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How Will ESPN Survive the Game?



Will ESPN go direct-to-consumer?

In the previous part of this series, we discussed subscriber losses for The Walt Disney Company’s (DIS) ESPN. In this part, we look at why ESPN could be reluctant to launch its own OTT (over-the-top) service.

Disney stated in its earnings call for fiscal 3Q15 that it doesn’t foresee a direct-to-consumer product for ESPN in the next five years. We looked at whether ESPN will go à la carte in an earlier series.

The main reason for ESPN’s subscriber losses has been viewers shifting to OTT platforms to watch sports, or viewers opting for “skinny” bundles where ESPN’s not included. Skinny bundles are add-on channel packages offered by pay-TV or cable operators for additional cost.

As the above chart indicates, while the ad-supported OTT platform Hulu Plus is priced at ~$8 per month, Dish Network’s (DISH) Sling TV is expensive at $20 per month. Disney has a 33% stake in Hulu, sharing ownership with Fox Entertainment Group (FOXA) and NBCUniversal (CMCSA).

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Currently, the only OTT platform to offer ESPN is Dish Network’s (DISH) Sling TV in a skinny bundle priced at $20. According to Michael Nathanson of MoffettNathanson Research, ESPN would cost $36.30 per month if it were to go direct-to-consumer on a stand-alone basis. That would make it an expensive channel to watch.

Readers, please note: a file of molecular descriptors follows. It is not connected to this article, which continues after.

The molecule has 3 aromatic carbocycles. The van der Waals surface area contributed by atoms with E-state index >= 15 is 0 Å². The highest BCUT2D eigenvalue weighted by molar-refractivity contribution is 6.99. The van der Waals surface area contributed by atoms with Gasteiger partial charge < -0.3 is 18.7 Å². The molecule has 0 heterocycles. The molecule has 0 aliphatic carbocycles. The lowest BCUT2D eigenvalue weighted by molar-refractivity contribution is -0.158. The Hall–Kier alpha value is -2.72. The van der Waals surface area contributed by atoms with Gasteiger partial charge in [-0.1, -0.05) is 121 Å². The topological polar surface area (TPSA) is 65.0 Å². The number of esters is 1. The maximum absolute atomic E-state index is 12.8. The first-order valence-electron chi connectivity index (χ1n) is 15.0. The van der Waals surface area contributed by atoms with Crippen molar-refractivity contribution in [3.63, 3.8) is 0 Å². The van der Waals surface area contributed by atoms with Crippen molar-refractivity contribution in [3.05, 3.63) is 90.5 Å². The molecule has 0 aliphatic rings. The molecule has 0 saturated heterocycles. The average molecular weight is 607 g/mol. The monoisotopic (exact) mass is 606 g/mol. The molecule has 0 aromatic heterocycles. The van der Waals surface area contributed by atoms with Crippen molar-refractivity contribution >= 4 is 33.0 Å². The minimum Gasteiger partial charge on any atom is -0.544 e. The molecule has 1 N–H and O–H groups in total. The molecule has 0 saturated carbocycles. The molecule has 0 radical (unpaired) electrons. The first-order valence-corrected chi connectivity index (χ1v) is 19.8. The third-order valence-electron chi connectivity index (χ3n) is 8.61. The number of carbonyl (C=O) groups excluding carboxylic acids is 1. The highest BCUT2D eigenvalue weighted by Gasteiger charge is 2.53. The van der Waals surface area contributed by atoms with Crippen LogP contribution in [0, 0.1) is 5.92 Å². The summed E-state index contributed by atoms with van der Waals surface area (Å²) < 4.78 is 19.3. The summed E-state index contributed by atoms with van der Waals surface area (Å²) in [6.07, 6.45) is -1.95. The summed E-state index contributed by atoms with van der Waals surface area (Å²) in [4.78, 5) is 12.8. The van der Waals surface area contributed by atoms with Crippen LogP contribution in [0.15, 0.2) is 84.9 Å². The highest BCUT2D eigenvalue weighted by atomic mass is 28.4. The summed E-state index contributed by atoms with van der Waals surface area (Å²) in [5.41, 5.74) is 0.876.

In comparison, a subscriber pays only $6 to watch ESPN on Dish Network’s Sling TV. ESPN is about 30% of Sling TV’s basic bundle priced at $20. Even if this is still expensive, it’s far cheaper than the estimated cost of ESPN’s stand-alone OTT offering.

Why doesn’t Disney launch a stand-alone OTT for ESPN?

Disney could be unwilling to launch a stand-alone OTT service for ESPN because it’s a valuable brand. ESPN holds sports broadcasting rights to major US sports events like NFL (National Football League) games, which are extremely popular and watched live. Disney could earn substantial licensing revenues by licensing ESPN on other distributors’ OTT platforms. It would lose out on these revenues by launching its own OTT service for ESPN.

Another reason for Disney’s reluctance to launch ESPN’s OTT service could be that a stand-alone platform could be unpopular among consumers due to its high subscription cost. It would make much more sense for users to subscribe to ESPN in a skinny bundle like Dish Network’s Sling TV, where it is much cheaper.

You can get diversified exposure to Disney by investing in the iShares Russell 1000 Growth ETF (IWF), which holds 1.69% of the stock.


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